eISSN: 2377-4304 OGIJ

Obstetrics & Gynecology International Journal
Case Report
Volume 9 Issue 6

An iatrogenic preterm premature rupture of the membranes: a case report treated by amniopatch
Concetta Federica Tomaselli, Viviana Corica, Fabrizio Sapia, Marco Marzio Panella, Giuliana Giunta
Department of Gynecology and Obstetrics, University of Catania, Italy
Received: October 10, 2018 | Published: November 02, 2018

Correspondence: Dr. Concetta Federica Tomaselli, Department of Gynecology and Obstetrics, University of Catania, via Santa sofia 78, Catania, Italy, Tel +393476516110, Email
Giuliana Giunta, Department of Gynecology and Obstetrics, University of Catania, via santa sofia 78, Catania, Italy, Tel +393285331081, Email

Citation: Tomaselli CF, Corica V, Sapia F, et al. An iatrogenic preterm premature rupture of the membranes: a case report treated by amniopatch. Obstet Gynecol Int J. 2018;9(6):384‒385. DOI: 10.15406/ogij.2018.09.00370

Abstract

Amniotic cavity contains amniotic fluid which plays an important role to guarantee fetal movements (essential for the skeletal development), fetal chest and lungs development and to protect against umbilical cord compression, fetal trauma and infections. Premature rupture of membranes (PROM) is the rupture of the chorioamniotic membrane before the onset of labor (1). It complicates approximately 2% of pregnancies and it determines a significantly increasing of neonatal morbidity and mortality because in the 40% of cases it causes preterm delivery. The management of PPROM requires a careful evaluation of benefits of prolongation of the pregnancy and risks of intra-amniotic infection, in order to minimize maternal and fetal complications. There are a few possibilities: expectant management, amnioinfusion, sealing techniques; termination of pregnancy is proposed to women in case of high risks of maternal sepsis and very poor fetal outcome. In this paper we report the case of a woman with iatrogenic PPROM post amniocentesis at 17th week of gestation treated by amniopatch. At the end of the procedure maternal and fetal conditions were good and amniotic fluid was restored. The procedure was repeated twice and the patient gave birth at 32 weeks. Currently, due to the lack of evidence in the scientific literature, there is no evidence of the superiority of a therapeutic option over the others. The management of PPROM should be based on the clinical evaluation of the specific case. We suggest considering transabdominal sealing technique when the expectant management failed.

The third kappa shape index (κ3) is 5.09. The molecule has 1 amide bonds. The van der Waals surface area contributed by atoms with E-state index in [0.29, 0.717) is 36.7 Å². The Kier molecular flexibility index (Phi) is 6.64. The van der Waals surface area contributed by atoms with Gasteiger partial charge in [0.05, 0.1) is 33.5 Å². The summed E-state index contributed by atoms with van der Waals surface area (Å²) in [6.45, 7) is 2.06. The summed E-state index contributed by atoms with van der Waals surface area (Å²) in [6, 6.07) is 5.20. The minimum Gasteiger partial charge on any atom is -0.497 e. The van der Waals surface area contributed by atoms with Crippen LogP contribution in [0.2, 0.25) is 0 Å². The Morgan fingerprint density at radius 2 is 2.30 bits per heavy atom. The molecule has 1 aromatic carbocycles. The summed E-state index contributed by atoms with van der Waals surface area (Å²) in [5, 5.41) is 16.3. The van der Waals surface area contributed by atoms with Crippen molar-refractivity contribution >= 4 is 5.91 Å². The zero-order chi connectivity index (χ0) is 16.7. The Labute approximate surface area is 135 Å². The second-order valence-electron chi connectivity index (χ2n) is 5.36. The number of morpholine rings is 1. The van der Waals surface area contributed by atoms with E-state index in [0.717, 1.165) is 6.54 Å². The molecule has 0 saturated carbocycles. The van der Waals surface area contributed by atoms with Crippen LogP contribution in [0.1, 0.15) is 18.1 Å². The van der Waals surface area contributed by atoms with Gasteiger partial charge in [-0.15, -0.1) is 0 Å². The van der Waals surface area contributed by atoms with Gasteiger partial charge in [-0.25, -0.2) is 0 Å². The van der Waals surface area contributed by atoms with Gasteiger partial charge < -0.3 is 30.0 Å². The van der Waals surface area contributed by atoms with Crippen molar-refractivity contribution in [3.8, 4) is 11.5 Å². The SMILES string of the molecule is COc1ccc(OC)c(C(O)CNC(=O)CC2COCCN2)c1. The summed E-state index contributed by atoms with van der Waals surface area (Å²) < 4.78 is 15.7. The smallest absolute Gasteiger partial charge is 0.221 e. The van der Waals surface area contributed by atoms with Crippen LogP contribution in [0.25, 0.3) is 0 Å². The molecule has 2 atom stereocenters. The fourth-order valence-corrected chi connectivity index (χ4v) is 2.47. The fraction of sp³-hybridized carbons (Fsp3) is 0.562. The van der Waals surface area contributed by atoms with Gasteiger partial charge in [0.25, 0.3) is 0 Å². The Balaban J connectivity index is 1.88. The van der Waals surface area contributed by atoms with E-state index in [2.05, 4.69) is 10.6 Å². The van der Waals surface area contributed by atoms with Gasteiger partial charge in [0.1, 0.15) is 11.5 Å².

Keywords: pProm, amnioinfusion, amniocentesis, amniopatch, preterm delivery, fetal therapy

Abbreviation

iPProm, Iatrogenic PPROM

Introduction

Amniotic membranes consist of five layers: an inner amniotic epithelial layer (which is nearest the fetus and is formed by collagen type III and IV), a basement membrane, a compact membrane (formed by collagen type I and III), a fibroblast layer (which consists of macrophages and mesenchymal cells) and the intermediate layer that contains collagen type III, glycoproteins, proteoglycans and is connected to the corion.1

Amniotic cavity contains amniotic fluid which plays an important role to guarantee fetal movements (essential for the skeletal development), fetal chest and lungs development and to protect against umbilical cord compression, fetal trauma and infections.

Premature rupture of membranes (PROM) is the rupture of the chorioamniotic membrane before the onset of labor (2). The definition of preterm PROM (PPROM) implies the case in which the membranes rupture occurs before 37 weeks of gestation. It complicates approximately 2% of pregnancies and it determs a significantly increasing of neonatal morbidity and mortality because in the 40% of cases it causes preterm delivery.2